The common origin is the khitabkhane, whether Safavid or Ottoman.

A good reference is Suriano, Hali 116.

PS:the book cover is from the Suriano article, taken over from J.Raby and dated to approx.1465. The painting is from the Dutch painter Gerhart ter Borch,in the National Gallery London,, dated 1667-68.

Author: jc
email: jack@rugkazbah.com
Thu, Jun 3rd, 2004 08:46:11 AM

Hi there John: Thanks for posting those nice photos of the Ardabil. That must be some beautiful book you took them from.

Actually I found one of them, the first one, to be of great interest. Did you notice the drawing inside one of the ogives (the oval shaped medallions) is almost exactly identical to what appears on every one of the far larger central medallions of the 17th/18th century medallion Ushak gallery carpets?


In your photo above there are two different interior solutions and the ovige with the purple ground is the one with the pattern found in the medallion Ushaks. It even has the crenellated "flames" that always surround them. Here for comparison is a photo of a quite well known medallion Ushak that was acquired by the Berlin Kunstgewerbemuseum in 1880:


Also notice the similarities the Ushak's half and quarter side medallions have with the Ardabil's large complex central medallion that is partially visible on the right. There are others as well, like the delicate flower and vine tracery in the fields.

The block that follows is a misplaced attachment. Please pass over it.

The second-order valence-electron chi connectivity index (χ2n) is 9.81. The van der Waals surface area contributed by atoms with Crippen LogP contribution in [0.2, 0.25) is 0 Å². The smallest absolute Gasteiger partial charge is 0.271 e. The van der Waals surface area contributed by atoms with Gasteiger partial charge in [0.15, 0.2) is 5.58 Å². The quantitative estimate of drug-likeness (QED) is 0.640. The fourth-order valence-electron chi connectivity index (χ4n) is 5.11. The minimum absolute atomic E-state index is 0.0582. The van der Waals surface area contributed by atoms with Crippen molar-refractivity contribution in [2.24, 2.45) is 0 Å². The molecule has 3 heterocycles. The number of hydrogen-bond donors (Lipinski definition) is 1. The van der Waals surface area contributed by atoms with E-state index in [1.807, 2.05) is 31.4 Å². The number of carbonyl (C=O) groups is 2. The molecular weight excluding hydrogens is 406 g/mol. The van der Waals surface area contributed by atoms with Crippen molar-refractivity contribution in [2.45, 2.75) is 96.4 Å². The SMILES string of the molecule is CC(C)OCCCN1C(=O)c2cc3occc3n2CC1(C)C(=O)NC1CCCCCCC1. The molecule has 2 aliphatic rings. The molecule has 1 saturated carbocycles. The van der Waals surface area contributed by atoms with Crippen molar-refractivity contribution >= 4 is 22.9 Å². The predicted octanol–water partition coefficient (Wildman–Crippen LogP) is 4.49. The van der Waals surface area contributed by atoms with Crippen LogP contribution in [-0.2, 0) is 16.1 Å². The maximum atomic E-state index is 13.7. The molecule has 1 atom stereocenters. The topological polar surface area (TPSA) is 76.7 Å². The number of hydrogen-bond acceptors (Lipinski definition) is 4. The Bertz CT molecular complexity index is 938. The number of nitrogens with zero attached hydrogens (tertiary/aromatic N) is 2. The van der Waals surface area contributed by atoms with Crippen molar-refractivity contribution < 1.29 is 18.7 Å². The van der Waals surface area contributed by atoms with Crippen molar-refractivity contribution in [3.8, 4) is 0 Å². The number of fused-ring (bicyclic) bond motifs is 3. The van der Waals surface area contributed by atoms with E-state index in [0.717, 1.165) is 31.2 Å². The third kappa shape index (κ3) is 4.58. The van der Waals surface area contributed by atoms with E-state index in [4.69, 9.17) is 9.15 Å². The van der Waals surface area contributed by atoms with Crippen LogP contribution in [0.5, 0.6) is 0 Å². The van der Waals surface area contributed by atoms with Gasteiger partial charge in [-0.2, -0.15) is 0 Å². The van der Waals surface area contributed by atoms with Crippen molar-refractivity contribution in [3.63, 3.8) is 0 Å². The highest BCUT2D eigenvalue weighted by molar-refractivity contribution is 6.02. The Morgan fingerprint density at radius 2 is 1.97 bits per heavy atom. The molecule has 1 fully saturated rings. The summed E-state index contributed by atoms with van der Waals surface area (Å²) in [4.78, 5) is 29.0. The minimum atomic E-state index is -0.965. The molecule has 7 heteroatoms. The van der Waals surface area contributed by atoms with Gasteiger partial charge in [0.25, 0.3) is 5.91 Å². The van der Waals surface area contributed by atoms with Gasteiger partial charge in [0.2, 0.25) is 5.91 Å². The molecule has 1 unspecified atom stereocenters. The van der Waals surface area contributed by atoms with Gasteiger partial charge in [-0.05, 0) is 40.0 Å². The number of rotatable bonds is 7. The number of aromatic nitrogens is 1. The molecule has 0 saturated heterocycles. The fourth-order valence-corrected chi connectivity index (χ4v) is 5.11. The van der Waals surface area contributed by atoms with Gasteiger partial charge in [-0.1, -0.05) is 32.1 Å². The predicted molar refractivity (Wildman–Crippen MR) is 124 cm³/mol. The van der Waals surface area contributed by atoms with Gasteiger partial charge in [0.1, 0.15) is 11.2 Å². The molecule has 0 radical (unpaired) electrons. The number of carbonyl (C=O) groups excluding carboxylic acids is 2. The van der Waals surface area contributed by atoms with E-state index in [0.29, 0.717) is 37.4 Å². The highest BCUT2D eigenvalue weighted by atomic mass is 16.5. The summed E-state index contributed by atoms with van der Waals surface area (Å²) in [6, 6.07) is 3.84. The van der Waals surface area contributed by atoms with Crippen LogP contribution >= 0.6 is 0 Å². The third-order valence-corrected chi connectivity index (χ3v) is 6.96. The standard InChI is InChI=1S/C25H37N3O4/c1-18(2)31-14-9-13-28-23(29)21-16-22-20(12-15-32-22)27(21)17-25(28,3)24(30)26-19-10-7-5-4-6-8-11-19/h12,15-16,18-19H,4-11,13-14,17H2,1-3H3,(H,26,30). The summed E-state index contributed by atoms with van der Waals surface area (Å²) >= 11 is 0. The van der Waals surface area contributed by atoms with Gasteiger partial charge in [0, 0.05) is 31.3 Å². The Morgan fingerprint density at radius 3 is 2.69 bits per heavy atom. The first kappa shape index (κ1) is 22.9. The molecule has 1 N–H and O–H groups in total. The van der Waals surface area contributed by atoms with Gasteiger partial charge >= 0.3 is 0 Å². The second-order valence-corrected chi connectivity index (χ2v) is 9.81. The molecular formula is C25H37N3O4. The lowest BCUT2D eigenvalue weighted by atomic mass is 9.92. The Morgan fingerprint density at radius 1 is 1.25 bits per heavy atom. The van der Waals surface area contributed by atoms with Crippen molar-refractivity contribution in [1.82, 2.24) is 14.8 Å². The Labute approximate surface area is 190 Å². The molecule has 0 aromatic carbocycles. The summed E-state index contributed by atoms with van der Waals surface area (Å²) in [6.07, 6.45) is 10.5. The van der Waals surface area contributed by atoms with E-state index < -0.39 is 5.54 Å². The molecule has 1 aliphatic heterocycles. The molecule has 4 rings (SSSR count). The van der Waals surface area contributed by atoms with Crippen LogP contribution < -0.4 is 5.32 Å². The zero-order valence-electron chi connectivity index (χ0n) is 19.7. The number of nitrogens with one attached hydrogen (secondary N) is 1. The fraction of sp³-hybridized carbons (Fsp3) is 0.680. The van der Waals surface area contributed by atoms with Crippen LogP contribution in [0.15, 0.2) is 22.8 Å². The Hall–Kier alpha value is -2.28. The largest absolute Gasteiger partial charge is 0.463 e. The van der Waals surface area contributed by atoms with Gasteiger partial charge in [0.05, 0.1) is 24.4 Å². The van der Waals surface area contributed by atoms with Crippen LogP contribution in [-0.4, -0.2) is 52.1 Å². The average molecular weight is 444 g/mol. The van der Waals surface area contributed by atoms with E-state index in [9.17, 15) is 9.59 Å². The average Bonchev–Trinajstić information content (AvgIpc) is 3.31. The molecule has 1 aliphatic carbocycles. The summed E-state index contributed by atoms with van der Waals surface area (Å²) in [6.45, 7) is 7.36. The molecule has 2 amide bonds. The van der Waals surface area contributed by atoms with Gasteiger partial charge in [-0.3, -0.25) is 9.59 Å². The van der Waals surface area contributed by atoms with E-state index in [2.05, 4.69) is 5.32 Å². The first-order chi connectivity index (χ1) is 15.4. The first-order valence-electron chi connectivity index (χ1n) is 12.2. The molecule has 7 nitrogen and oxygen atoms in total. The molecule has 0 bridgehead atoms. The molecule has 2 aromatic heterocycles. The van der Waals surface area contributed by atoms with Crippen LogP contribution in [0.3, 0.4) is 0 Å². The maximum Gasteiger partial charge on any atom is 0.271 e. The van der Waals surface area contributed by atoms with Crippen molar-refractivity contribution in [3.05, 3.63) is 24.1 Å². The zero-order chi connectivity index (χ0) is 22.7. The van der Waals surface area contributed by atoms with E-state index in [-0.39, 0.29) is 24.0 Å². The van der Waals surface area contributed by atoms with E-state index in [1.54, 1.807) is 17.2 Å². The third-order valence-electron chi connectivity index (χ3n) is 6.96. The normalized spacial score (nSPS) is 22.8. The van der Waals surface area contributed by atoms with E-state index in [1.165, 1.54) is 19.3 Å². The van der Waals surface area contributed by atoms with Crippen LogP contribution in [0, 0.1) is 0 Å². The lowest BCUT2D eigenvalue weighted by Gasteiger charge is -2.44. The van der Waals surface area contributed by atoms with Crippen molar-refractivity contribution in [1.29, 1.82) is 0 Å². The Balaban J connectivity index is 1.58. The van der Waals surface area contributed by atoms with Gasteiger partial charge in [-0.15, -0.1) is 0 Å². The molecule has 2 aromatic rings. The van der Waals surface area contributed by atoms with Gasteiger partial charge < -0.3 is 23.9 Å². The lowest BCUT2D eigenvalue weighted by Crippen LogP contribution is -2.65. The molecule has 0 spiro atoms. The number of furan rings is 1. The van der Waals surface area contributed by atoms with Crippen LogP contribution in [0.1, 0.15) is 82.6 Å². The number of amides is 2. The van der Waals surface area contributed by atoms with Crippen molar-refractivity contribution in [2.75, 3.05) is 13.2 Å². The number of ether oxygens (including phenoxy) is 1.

The relationship and influence certain early Safavid and Ottoman carpets share is another neglected area of carpet research that interests me. In fact, one of the candidates for the next WAMRI exhibition is an examination of the All-Time, Top 10 greatest examples of 15th, 16th and 17th century Court carpet weavings and, of course, the Ardabil would be a likely inclusion. The detail photos you sent showcase what supreme artistic achievements these carpets, like the Ardabil, were. The materials and almost unbelievable technical (structural) characteristics are, for me, their most noteworthy aspects.

While I must say I prefer the more mysterious and curious patterns and icons found on non-Court carpets (those I like to call 'low-culture' weavings) to these highly contrived and formalized ones, the synthesis of Classical Carpet designs is a topic that is highly appealing.

The obvious relationship the ogive from the Ardabil maintains with the medallion Ushak is just one of these and it well demonstrates the artistic contact, both overt and covert, the Savafid and Ottoman Courts undoubtedly enjoyed.